One Christmas Eve not so long ago a young and slender black cat quickly trotted down a sidewalk of the neighborhood where he lived, a long, graceful shadow against the moonlit snow, disappearing completely into the shadows of shrubs and cars and doorsteps when he needed to stop for respite from the wind.
The night was cold as eternity as a fierce and icy wind surged down the street like a ghostly wave straight off the great river’s frozen surface, wrapping him in a bitter embrace that penetrated his fur. Reaching a familiar front door he leapt past it onto a windowsill and eagerly looked inside, to see only darkness. As usual his new person wasn’t home and there was no way for him to get inside to where there was at least warmth, if not also some food, unless the young man had forgotten that again too. He didn’t mind living on mice if he at least had a warm and safe place to sleep for a while each day, but he hadn’t found the young man home at all for days.
He leaped down from the windowsill back to the snowy sidewalk. Out of the cover of the sill the sudden blast of a circling gust of wind at his back lifted his fur, filling between each hair with cold so deep he thought he’d freeze in place. Trotting quickly, pressed along by the wind, he reached the end of an alley at the corner of the house and quickly turned into the shadow, breaking into a little canter without the wind buffeting him about, his paws crunching on the snow as he hurried to reach the steps that led up to the deck on the second floor of the house.
Little lights were twined on the railing all the way up the steps and on the railing around the deck, and even a few around the windows. This cheered him for the occupants who had once lived there had always had these lights—perhaps they were back! The rail around the deck was covered in snow and ice. He had often stepped onto it easily, balancing along it with his tail high in the air to look into other windows and the door, hoping to be noticed by the people who lived there. Yellow light streamed from the windows and he hopped lightly onto the sill of the one that looked into the room where the humans ate. But a curtain was drawn across, and though he could see shapes moving behind it and hear voices inside, he could not see anything else, and they could not see him at all.
He knew the former occupants were not in there; their scents were gone. These humans kept the windows covered and had never answered to his meows though he had announced himself loudly in his high-pitched sing-song greeting. They never seemed to notice him at all.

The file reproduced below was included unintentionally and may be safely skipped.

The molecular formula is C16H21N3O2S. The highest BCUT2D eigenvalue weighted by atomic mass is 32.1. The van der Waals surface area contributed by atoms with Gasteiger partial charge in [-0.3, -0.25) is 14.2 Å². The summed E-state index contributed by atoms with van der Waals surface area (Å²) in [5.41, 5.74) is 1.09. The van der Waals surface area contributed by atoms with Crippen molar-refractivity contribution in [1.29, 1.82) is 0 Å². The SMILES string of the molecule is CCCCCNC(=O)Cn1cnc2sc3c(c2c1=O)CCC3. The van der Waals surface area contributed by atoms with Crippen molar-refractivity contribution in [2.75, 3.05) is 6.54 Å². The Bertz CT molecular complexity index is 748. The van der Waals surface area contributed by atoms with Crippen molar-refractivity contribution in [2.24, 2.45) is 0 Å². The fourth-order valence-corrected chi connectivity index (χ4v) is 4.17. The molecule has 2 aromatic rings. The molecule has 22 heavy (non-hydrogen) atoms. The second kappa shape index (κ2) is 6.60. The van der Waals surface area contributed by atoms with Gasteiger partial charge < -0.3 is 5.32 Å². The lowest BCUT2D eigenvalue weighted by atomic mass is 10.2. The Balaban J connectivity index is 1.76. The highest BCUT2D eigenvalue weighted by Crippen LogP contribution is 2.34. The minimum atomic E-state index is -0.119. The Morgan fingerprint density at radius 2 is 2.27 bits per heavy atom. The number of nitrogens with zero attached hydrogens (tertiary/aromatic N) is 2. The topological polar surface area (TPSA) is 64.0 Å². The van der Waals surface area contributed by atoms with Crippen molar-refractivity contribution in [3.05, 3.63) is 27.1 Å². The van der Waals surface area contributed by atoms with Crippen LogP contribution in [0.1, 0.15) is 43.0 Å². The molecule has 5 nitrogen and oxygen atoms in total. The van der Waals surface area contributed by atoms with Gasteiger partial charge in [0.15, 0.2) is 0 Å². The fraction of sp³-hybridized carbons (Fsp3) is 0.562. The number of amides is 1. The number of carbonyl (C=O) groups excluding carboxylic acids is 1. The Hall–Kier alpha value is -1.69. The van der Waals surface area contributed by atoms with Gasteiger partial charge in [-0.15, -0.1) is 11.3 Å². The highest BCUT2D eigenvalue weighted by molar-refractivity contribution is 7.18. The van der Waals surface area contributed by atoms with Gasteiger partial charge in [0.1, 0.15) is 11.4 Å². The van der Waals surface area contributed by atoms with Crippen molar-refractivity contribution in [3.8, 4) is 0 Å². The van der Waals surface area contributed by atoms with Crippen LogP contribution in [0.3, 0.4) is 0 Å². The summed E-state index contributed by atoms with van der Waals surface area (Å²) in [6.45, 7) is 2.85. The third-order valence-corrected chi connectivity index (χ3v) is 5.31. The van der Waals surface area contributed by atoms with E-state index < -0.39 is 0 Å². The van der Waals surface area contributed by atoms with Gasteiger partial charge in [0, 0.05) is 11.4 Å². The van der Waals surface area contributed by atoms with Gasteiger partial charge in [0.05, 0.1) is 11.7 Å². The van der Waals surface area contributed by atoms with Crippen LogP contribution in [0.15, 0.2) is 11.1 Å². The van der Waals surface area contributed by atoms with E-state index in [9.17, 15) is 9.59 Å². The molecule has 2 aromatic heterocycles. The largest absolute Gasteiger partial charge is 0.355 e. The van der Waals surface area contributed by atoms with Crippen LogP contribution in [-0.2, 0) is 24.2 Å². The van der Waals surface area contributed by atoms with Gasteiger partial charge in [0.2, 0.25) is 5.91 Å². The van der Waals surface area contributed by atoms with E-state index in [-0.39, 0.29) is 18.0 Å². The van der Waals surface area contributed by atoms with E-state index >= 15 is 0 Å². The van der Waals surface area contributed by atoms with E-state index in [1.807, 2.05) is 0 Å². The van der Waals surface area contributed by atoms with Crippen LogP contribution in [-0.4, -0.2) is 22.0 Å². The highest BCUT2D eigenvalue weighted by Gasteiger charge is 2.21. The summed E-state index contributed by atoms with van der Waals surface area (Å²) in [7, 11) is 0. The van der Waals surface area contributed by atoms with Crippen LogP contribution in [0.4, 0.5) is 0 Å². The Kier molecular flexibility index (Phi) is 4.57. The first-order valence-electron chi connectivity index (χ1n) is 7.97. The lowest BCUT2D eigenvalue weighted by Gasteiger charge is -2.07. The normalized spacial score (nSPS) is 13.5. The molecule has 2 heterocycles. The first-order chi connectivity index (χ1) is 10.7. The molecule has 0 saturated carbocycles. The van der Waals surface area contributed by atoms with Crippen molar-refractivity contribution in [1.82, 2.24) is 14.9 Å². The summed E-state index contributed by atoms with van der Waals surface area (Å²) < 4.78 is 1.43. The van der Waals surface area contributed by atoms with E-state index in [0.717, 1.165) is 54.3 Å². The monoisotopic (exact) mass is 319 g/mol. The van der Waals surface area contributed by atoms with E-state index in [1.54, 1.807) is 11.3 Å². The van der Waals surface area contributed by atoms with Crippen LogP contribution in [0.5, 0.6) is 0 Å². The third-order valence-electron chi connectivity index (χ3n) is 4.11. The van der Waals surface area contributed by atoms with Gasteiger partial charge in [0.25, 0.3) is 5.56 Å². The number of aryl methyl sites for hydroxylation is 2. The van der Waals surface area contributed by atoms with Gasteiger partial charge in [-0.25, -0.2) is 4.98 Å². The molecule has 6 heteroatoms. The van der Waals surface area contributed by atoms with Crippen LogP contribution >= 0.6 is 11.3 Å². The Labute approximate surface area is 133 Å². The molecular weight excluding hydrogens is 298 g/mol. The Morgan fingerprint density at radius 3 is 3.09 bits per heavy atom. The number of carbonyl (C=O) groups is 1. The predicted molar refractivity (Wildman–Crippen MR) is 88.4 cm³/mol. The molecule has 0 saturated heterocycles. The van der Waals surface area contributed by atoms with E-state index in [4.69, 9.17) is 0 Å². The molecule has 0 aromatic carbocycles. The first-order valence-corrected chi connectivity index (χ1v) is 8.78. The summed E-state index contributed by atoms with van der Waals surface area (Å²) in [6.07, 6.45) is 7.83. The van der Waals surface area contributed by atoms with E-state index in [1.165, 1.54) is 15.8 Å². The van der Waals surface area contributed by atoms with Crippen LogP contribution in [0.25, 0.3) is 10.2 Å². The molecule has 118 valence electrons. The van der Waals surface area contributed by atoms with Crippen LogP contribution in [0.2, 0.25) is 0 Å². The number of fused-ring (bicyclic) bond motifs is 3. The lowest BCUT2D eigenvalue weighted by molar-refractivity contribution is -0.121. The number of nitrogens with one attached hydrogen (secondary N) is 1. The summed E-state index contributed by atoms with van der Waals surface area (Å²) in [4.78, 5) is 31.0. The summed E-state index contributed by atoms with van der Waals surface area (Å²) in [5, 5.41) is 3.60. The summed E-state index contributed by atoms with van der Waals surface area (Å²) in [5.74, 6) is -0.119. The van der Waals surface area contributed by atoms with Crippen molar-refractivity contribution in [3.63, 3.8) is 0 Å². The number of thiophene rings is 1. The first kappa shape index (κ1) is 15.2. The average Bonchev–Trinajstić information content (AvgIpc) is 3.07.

It wasn’t these people with the little dogs that he wanted anyway. He hoped to catch sight of the large black cat who had lived there and the kind woman who lived with her, the woman who had kept a bowl just for him inside the door in that eating room with the bright yellow light, who would let him in no matter when he appeared at the window, tapping his paws, or standing up and drumming at the door, and would fill that bowl to the brim with tasty crunchies. Both she and the black cat would watch him eat but make no move to tell him to leave, and he would stay for a while after his meal, bathing and giving into his drowsiness in the quiet warmth of the room before awakening, washing his face and asking at the door to leave.
He might have stayed but he knew the room and all the other rooms around it belonged to that black ladycat who watched him quietly with her green eyes, who seemed to understand his hunger and his need for these few moments of companionship, though she made it clear without a word or a move that all this was indeed hers, and the human was hers too. He didn’t mind her rules about how long he could stay or what was hers. That she let him in at all was a great honor and he would never overstep his bounds and risk going without these few brief moments of security.
But she no longer lived in this place at the top of the long steps, nor her person, and the little lights had disappeared long ago. The young man on the first floor to whom the woman had entrusted him just before she disappeared had been fun at first, kind of like one of his unneutered feline buddies, but the guy was home less and less, and sometimes he was home but didn’t answer the meows and tapping at the door and window. And he never had crunchies for the cat, much less food for himself.
Feeling desperation, the young cat left the heights of the deck. After a pause at the end of the dark alley he plunged into the wind booming down the street, squinting his eyes and folding back his ears against his head as he turned toward one more place, the place where he’d lived before he started wandering, wandering because those humans had not let him in but had wanted him to stay outdoors around the house to catch the vermin they attracted with their garbage.
There wasn’t much hope he’d find any warmth or food or pets there, but he had to keep moving or he himself would freeze in this frozen city. The night had been growing quite dark as the moon was covered by clouds moving quickly across the sky. As he hurried down the sidewalk on slender legs blurred by the motion of his rapid trot on freezing paws he began to hear the click of hard icy pellets hitting the snow and shrubs and houses and cars all around him, and speckling the delicate skin of his ears like little bee stings, and landing on his fur.